The iconic beams of light that visually replicate the World Trade Center's Twin Towers were turned off several times on the evening of 9/11. The annual “Tribute in Light” disappeared shortly after 9 p.m. three times causing confusion among those viewing this year's memorial. The lights were then turned back on about 20 minutes later, only to be turned off again around 10 p.m. They were turned on once again 20 minutes later. But the lights were turned off a third time around 10:50 p.m.
Representative, David J. Ringer of the Audubon Society tweeted what was transpiring. His rationale was based on his organization's belief that migratory songbirds had become trapped in the beams. He noted that since weather patterns had been altered, the artificial light had attracted a large number of this species — and that this was a migratory shift, which had not occurred in NYC since 2010.
While the Audubon Society supported Ringer’s claims, they did also note that this phenomenon hasn’t been scientifically proven.
“For reasons still unknown to science, artificial light attracts birds, from fledgling seabirds to migrating songbirds (similar to how moths are drawn to a flame). Once captivated, disoriented birds may crash into windows, or spend hours circling,” the report said.
The annual tribute is created by 7,000-watt bulbs that project four miles vertically and are visible from 60 miles away. Once detected, the Audubon members and volunteers took shifts scanning the beams and counting the birds. Every time they detected 1,000 or more birds circling they alerted the Muncipal Art Society of New York (MASNY, the organizers of the display) who immediately turned the lights off for 20 minute intervals giving the songbirds a chance to move on.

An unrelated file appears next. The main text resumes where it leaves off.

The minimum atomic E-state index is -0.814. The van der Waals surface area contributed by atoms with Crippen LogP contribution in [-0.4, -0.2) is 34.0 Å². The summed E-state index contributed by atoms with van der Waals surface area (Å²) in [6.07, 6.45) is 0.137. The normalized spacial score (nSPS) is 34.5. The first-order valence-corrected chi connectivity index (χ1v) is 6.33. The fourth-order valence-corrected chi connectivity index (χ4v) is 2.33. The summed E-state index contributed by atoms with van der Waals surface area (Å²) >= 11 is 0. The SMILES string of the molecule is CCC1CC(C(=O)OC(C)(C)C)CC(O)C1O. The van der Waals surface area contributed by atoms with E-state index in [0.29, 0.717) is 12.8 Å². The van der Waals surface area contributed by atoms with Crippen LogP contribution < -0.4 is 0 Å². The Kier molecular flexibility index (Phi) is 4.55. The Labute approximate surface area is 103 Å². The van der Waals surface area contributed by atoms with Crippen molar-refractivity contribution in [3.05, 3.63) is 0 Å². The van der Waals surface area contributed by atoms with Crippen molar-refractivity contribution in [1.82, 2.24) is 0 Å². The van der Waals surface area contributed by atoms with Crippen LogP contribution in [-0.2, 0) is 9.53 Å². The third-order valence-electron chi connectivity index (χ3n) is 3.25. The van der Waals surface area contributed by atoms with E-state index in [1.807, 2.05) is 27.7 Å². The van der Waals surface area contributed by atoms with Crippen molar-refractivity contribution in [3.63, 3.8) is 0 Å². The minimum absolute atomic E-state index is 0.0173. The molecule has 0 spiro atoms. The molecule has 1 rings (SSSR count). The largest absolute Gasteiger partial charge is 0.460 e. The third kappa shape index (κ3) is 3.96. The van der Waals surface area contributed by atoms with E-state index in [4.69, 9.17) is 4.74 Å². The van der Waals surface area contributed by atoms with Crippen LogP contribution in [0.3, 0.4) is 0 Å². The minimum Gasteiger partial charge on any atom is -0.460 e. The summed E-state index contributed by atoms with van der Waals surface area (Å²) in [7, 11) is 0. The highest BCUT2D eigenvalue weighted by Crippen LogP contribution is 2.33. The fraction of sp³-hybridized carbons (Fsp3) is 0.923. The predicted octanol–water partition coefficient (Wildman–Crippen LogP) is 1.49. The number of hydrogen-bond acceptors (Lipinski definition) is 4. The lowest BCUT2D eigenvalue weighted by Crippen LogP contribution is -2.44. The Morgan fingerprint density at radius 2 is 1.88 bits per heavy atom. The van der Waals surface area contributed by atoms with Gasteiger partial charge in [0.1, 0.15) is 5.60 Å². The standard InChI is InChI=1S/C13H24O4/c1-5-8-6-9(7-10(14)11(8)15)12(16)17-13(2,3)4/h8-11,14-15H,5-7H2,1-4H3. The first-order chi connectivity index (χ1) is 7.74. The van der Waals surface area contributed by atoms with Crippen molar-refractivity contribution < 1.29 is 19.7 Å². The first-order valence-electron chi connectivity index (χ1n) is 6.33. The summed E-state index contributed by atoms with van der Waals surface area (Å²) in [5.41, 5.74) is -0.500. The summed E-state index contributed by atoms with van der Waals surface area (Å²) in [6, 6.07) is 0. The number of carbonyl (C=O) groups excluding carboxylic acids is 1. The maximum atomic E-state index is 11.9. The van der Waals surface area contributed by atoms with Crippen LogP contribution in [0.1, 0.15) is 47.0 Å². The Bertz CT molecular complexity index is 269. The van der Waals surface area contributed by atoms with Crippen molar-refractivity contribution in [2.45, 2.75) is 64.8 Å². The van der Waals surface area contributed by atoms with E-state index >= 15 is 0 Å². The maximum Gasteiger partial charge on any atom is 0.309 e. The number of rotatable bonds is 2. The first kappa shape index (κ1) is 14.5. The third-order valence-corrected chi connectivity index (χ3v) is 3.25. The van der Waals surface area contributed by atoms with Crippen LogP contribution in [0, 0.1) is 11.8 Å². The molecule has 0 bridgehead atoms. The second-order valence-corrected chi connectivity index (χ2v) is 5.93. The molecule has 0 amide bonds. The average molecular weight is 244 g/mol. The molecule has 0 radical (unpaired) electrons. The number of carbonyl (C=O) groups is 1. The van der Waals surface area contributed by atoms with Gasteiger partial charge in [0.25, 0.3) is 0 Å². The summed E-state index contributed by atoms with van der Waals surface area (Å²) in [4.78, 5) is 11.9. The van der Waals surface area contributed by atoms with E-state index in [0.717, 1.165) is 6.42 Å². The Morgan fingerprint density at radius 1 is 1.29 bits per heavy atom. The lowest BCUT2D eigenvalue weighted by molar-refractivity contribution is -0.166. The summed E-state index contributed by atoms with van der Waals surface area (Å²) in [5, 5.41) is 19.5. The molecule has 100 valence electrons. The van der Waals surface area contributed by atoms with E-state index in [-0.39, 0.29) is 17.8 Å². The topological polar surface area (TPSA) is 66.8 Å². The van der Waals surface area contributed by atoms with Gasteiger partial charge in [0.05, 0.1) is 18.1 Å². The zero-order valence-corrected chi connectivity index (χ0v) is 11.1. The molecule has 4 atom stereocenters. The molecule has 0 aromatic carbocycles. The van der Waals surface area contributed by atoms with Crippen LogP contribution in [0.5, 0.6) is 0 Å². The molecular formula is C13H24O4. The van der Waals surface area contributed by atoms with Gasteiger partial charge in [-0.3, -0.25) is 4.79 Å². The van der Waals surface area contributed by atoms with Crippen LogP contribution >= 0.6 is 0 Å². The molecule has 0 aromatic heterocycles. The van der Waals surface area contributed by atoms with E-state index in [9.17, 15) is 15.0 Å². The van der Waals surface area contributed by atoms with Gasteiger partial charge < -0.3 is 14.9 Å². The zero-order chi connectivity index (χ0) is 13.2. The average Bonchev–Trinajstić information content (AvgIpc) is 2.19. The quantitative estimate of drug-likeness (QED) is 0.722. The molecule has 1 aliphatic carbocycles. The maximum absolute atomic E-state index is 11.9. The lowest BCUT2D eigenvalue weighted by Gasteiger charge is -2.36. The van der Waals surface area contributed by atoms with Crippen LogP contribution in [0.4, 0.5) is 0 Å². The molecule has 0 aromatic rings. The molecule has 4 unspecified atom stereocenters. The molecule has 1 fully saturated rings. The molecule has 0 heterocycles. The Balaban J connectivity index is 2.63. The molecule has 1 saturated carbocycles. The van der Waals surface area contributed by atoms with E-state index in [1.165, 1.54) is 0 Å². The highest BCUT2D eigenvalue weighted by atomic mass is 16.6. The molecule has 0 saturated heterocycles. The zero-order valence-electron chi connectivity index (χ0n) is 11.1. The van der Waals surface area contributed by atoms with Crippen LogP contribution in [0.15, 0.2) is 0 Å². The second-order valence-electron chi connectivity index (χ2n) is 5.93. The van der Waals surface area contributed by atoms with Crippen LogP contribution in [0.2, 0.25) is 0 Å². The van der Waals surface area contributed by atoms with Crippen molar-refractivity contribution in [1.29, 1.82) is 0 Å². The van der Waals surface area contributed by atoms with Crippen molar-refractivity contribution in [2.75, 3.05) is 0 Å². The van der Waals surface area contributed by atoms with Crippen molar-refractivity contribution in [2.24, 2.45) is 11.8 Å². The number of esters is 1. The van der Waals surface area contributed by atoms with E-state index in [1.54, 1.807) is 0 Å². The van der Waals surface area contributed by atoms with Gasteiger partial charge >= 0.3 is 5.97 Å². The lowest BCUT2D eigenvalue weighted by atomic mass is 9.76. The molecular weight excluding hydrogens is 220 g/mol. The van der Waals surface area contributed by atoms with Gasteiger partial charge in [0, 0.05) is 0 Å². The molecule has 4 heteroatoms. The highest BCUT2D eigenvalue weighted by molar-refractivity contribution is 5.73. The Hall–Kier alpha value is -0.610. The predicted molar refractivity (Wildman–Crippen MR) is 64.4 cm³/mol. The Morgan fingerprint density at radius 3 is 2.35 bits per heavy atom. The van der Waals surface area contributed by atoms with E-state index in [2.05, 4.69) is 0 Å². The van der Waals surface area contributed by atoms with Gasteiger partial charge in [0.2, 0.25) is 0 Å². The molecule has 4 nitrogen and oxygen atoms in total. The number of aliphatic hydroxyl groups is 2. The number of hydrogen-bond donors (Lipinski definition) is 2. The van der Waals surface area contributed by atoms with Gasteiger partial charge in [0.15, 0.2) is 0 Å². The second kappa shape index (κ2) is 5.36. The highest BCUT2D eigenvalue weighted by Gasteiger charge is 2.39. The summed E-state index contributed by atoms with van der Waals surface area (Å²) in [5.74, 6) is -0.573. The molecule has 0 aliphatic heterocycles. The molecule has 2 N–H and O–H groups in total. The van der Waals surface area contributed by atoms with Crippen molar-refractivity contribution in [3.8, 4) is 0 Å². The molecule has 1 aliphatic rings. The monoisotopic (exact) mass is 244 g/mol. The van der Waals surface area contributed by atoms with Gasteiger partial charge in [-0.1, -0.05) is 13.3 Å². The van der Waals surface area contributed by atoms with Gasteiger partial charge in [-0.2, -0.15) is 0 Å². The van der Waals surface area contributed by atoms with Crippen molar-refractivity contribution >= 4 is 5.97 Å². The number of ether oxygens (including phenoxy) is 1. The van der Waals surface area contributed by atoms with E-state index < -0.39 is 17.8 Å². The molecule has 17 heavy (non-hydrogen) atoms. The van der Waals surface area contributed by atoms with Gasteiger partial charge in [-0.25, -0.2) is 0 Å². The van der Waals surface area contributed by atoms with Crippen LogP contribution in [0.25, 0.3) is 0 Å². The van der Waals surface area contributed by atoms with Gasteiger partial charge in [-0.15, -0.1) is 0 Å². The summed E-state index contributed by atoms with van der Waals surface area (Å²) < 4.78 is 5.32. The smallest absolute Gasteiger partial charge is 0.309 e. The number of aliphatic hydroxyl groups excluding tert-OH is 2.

“Survivors have told me the last thing they want from this memorial, which is so meaningful and beautiful…is for there to be more deaths on this spot,” says Debra Kriensky, a conservation biologist at New York City Audubon who helps organize the monitoring.
Flying high in the air, caught birds are just distant specks, easily confused for confetti, says Susan Elbin, director of conservation and science at New York City Audubon. In an attempt to better identify species, volunteers record the birds’ flight vocalizations—American Redstarts, Ovenbirds, Black-and-white Warblers and Northern Parulas have been especially prevalent.
Since science can’t explain why this happens, it seems to me that perhaps those songbirds were guided by some other cosmic force in the universe. Something that not only drew them close to honor the fallen, but also that they might have been summoned by a natural versus artificial light one day earlier. New Yorkers, tourists and TV watchers were treated to a rainbow that emerged form One World Trade Center over lower Manhattan at dusk on September 10.
Fourteen years to the day, perhaps the songbirds knew enough to wait just one more day to sing their sweet songs in honor of the departed. At least that’s what I would like to believe.